The Skinny on Antioxidants

I know that people talk about “superfoods” and antioxidants a lot, and how they can help to prevent certain diseases such as cancer, Alzheimer’s, HIV, etc. but I don’t think that many people know how they work or what they do.  And, why they can be so good for you!

 antioxidants

What are antioxidants?

They come in a bunch of forms such as vitamin A, C, E along with plant-derived polyphenols (found in bright/colorful fruits and veggies), and in selenium, which is found in nuts and broccoli. Basically, these compounds (antioxidants) are able to neutralize the harmful molecules in our bodies, known as free radicals. Free radicals have unpaired electrons, which leave them highly reactive, and allow them to attack various components of our cells and these attacks can cause cancer.  Free radicals can be the by-products if different cellular reactions on our bodies and also from cigarette smoke, air pollution, UV light, and exposure to radiation.

Antioxidants neutralize free radicals either by providing the extra electron needed to make the pair (because they only have one electron) or by breaking down the free radical molecule to render it harmless (essentially attacking the free radical to kill it off). Antioxidants can help stop the chain reaction of free radical formation and benefit our health by boosting our immune system. Because antioxidants are used up in the process of free radical neutralization, a diet rich in antioxidants is essential to ensure a constant supply.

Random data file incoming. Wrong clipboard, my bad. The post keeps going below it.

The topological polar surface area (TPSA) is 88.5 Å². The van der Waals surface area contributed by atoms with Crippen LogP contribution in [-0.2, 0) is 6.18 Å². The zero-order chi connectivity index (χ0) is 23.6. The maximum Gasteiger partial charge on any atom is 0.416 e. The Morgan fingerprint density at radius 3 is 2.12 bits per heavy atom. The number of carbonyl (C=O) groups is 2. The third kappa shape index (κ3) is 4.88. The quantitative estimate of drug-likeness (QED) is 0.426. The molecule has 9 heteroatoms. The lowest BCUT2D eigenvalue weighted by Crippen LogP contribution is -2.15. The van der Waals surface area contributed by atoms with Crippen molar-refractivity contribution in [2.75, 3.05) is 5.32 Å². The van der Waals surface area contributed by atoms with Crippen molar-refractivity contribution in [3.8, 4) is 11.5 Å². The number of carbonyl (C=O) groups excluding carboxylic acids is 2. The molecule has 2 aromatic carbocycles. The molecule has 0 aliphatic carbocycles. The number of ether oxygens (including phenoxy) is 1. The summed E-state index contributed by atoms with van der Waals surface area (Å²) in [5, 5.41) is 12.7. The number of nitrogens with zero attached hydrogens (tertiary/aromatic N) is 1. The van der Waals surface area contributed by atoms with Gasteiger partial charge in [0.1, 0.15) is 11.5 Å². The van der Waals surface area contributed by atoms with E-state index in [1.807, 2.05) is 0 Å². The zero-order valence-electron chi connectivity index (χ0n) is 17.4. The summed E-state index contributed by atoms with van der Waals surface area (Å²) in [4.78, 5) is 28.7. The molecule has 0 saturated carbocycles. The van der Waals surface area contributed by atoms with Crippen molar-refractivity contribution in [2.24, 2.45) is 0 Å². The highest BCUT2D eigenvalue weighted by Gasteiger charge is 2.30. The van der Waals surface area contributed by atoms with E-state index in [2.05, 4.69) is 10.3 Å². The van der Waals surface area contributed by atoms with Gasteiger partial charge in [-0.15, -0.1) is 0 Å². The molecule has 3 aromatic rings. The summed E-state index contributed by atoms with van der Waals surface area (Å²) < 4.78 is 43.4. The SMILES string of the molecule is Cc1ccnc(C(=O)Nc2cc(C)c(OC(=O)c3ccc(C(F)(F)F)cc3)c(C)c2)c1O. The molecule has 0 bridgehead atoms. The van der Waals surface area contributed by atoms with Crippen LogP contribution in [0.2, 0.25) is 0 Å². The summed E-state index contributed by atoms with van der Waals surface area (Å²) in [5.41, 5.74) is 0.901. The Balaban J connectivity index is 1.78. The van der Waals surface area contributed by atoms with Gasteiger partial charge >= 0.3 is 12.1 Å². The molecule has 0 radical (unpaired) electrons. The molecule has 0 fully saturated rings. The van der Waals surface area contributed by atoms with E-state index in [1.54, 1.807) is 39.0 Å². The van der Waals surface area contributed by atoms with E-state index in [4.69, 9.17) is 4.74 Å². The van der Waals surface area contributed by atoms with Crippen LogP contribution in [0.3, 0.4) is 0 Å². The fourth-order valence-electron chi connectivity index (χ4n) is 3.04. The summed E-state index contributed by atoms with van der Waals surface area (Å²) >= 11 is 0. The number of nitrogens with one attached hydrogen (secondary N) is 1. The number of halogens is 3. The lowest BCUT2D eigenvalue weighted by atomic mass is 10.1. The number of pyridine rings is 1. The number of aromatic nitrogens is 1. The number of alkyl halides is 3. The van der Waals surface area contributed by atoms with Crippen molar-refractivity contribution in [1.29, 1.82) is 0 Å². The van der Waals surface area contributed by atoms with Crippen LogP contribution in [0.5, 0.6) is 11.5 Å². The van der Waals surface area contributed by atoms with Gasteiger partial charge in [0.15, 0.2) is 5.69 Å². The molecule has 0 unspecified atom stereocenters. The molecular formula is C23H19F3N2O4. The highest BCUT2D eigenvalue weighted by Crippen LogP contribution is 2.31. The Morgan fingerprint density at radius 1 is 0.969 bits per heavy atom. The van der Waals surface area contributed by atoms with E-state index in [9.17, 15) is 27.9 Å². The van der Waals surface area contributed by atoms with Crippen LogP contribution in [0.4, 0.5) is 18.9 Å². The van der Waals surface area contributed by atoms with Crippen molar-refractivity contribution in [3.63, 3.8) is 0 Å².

Have they been shown to work?

Research has shown that antioxidants can have an important impact on serious diseases. In one recent study, the addition of a polyphenol-rich blueberry gel to the diet of oral cancer patients prevented recurrence of the cancer. Another experiment demonstrated that increased levels of selenium in the diets of a group of HIV-positive patients significantly delayed progression of the disease.

What does this mean for me?

Do HCP’s suggest you go run out and pop supplement antioxidant pills?  No!!  But, I do suggest to patients to eat diets high in antioxidants, i.e. eat healthy diets that have lots and lots of colors (from fruit an veg- not artificial colors) on each plate.  And, try to limit exposures to free radical causing activities, such as steering clear of cigarette smoke, limiting radiation exposure (or wear lead to protect yourself), and limit high UV light exposure (i.e. the middle of the day).

Yours in Good Health!

B

 Nurse Bridgid

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